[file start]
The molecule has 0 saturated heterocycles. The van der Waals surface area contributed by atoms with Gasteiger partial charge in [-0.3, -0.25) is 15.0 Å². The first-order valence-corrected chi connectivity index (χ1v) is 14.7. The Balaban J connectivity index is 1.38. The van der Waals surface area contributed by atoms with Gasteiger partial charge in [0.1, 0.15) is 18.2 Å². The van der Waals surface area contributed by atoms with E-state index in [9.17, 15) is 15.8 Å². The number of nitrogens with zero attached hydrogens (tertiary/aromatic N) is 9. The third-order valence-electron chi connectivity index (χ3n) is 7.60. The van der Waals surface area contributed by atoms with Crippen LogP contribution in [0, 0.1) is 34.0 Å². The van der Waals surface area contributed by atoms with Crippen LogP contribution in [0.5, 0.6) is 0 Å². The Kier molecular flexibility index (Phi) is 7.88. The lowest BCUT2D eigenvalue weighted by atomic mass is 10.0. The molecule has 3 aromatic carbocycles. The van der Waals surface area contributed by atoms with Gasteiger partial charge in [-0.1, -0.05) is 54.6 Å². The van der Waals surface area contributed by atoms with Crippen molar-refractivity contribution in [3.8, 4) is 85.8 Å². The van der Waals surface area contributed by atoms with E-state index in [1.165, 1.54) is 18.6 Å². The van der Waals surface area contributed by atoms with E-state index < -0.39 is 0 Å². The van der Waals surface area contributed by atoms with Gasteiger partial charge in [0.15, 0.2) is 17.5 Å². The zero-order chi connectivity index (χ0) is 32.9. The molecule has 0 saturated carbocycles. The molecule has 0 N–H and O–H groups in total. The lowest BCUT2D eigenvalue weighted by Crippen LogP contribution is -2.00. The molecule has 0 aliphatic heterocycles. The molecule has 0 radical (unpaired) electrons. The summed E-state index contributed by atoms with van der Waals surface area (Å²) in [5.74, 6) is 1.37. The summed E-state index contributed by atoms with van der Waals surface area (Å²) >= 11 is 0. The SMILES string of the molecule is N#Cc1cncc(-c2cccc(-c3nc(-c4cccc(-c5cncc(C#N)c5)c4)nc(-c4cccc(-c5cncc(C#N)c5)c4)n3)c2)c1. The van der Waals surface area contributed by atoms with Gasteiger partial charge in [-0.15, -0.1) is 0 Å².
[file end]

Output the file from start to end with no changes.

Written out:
The molecule has 0 saturated heterocycles. The van der Waals surface area contributed by atoms with Gasteiger partial charge in [-0.3, -0.25) is 15.0 Å². The first-order valence-corrected chi connectivity index (χ1v) is 14.7. The Balaban J connectivity index is 1.38. The van der Waals surface area contributed by atoms with Gasteiger partial charge in [0.1, 0.15) is 18.2 Å². The van der Waals surface area contributed by atoms with E-state index in [9.17, 15) is 15.8 Å². The number of nitrogens with zero attached hydrogens (tertiary/aromatic N) is 9. The third-order valence-electron chi connectivity index (χ3n) is 7.60. The van der Waals surface area contributed by atoms with Crippen LogP contribution in [0, 0.1) is 34.0 Å². The van der Waals surface area contributed by atoms with Crippen LogP contribution in [0.5, 0.6) is 0 Å². The Kier molecular flexibility index (Phi) is 7.88. The lowest BCUT2D eigenvalue weighted by atomic mass is 10.0. The molecule has 3 aromatic carbocycles. The van der Waals surface area contributed by atoms with Gasteiger partial charge in [-0.1, -0.05) is 54.6 Å². The van der Waals surface area contributed by atoms with Crippen molar-refractivity contribution in [3.8, 4) is 85.8 Å². The van der Waals surface area contributed by atoms with E-state index in [1.165, 1.54) is 18.6 Å². The van der Waals surface area contributed by atoms with E-state index < -0.39 is 0 Å². The van der Waals surface area contributed by atoms with Gasteiger partial charge in [0.15, 0.2) is 17.5 Å². The zero-order chi connectivity index (χ0) is 32.9. The molecule has 0 saturated carbocycles. The molecule has 0 N–H and O–H groups in total. The lowest BCUT2D eigenvalue weighted by Crippen LogP contribution is -2.00. The molecule has 0 aliphatic heterocycles. The molecule has 0 radical (unpaired) electrons. The summed E-state index contributed by atoms with van der Waals surface area (Å²) in [5.74, 6) is 1.37. The summed E-state index contributed by atoms with van der Waals surface area (Å²) >= 11 is 0. The SMILES string of the molecule is N#Cc1cncc(-c2cccc(-c3nc(-c4cccc(-c5cncc(C#N)c5)c4)nc(-c4cccc(-c5cncc(C#N)c5)c4)n3)c2)c1. The van der Waals surface area contributed by atoms with Gasteiger partial charge in [-0.15, -0.1) is 0 Å².